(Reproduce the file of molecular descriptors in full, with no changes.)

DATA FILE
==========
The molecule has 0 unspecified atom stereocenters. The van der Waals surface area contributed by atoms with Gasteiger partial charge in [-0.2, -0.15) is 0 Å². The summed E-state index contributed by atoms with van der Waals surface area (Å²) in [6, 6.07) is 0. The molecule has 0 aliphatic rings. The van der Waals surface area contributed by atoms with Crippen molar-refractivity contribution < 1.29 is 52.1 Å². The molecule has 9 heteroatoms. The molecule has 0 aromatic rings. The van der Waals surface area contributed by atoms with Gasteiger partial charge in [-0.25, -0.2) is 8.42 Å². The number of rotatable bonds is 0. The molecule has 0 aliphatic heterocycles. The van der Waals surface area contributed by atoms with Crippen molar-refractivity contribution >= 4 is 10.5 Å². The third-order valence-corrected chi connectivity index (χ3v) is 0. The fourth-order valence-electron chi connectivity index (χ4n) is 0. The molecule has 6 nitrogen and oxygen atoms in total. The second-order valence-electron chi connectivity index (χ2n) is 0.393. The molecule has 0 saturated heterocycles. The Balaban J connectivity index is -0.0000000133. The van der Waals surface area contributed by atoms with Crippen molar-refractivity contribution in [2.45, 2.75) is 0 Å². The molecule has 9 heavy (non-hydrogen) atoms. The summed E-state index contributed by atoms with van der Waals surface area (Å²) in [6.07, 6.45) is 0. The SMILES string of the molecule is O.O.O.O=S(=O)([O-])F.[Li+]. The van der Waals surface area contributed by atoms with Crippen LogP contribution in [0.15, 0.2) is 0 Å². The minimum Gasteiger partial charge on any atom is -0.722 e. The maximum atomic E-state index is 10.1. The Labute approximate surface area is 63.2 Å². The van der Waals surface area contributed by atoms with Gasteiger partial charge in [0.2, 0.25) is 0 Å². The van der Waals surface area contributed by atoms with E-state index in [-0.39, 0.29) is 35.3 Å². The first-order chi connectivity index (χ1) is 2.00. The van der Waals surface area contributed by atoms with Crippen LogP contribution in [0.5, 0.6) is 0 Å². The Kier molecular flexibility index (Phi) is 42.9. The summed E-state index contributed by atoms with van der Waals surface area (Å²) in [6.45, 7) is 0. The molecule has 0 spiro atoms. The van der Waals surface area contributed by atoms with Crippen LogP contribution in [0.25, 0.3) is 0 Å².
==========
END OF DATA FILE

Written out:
The molecule has 0 unspecified atom stereocenters. The van der Waals surface area contributed by atoms with Gasteiger partial charge in [-0.2, -0.15) is 0 Å². The summed E-state index contributed by atoms with van der Waals surface area (Å²) in [6, 6.07) is 0. The molecule has 0 aliphatic rings. The van der Waals surface area contributed by atoms with Crippen molar-refractivity contribution < 1.29 is 52.1 Å². The molecule has 9 heteroatoms. The molecule has 0 aromatic rings. The van der Waals surface area contributed by atoms with Gasteiger partial charge in [-0.25, -0.2) is 8.42 Å². The number of rotatable bonds is 0. The molecule has 0 aliphatic heterocycles. The van der Waals surface area contributed by atoms with Crippen molar-refractivity contribution >= 4 is 10.5 Å². The third-order valence-corrected chi connectivity index (χ3v) is 0. The fourth-order valence-electron chi connectivity index (χ4n) is 0. The molecule has 6 nitrogen and oxygen atoms in total. The second-order valence-electron chi connectivity index (χ2n) is 0.393. The molecule has 0 saturated heterocycles. The Balaban J connectivity index is -0.0000000133. The van der Waals surface area contributed by atoms with Crippen molar-refractivity contribution in [2.45, 2.75) is 0 Å². The molecule has 9 heavy (non-hydrogen) atoms. The summed E-state index contributed by atoms with van der Waals surface area (Å²) in [6.07, 6.45) is 0. The SMILES string of the molecule is O.O.O.O=S(=O)([O-])F.[Li+]. The van der Waals surface area contributed by atoms with Crippen LogP contribution in [0.15, 0.2) is 0 Å². The minimum Gasteiger partial charge on any atom is -0.722 e. The maximum atomic E-state index is 10.1. The Labute approximate surface area is 63.2 Å². The van der Waals surface area contributed by atoms with Gasteiger partial charge in [0.2, 0.25) is 0 Å². The van der Waals surface area contributed by atoms with E-state index in [-0.39, 0.29) is 35.3 Å². The first-order chi connectivity index (χ1) is 2.00. The van der Waals surface area contributed by atoms with Crippen LogP contribution in [0.5, 0.6) is 0 Å². The Kier molecular flexibility index (Phi) is 42.9. The summed E-state index contributed by atoms with van der Waals surface area (Å²) in [6.45, 7) is 0. The molecule has 0 spiro atoms. The van der Waals surface area contributed by atoms with Crippen LogP contribution in [0.25, 0.3) is 0 Å².